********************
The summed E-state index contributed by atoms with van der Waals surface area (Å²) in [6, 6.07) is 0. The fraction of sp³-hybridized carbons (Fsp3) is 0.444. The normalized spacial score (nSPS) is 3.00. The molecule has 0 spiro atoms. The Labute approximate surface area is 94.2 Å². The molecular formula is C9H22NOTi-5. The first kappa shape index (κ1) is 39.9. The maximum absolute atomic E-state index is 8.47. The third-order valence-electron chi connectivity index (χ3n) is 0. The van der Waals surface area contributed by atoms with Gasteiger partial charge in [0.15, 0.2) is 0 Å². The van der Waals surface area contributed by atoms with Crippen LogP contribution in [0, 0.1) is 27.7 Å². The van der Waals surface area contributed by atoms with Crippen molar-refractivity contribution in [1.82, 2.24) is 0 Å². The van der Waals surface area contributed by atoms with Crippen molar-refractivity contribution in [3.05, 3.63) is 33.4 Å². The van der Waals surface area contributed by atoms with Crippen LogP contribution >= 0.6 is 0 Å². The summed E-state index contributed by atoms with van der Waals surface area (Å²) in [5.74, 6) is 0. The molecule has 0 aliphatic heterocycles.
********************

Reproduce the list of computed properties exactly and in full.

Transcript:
The summed E-state index contributed by atoms with van der Waals surface area (Å²) in [6, 6.07) is 0. The fraction of sp³-hybridized carbons (Fsp3) is 0.444. The normalized spacial score (nSPS) is 3.00. The molecule has 0 spiro atoms. The Labute approximate surface area is 94.2 Å². The molecular formula is C9H22NOTi-5. The first kappa shape index (κ1) is 39.9. The maximum absolute atomic E-state index is 8.47. The third-order valence-electron chi connectivity index (χ3n) is 0. The van der Waals surface area contributed by atoms with Gasteiger partial charge in [0.15, 0.2) is 0 Å². The van der Waals surface area contributed by atoms with Crippen LogP contribution in [0, 0.1) is 27.7 Å². The van der Waals surface area contributed by atoms with Crippen molar-refractivity contribution in [1.82, 2.24) is 0 Å². The van der Waals surface area contributed by atoms with Crippen molar-refractivity contribution in [3.05, 3.63) is 33.4 Å². The van der Waals surface area contributed by atoms with Crippen LogP contribution >= 0.6 is 0 Å². The summed E-state index contributed by atoms with van der Waals surface area (Å²) in [5.74, 6) is 0. The molecule has 0 aliphatic heterocycles.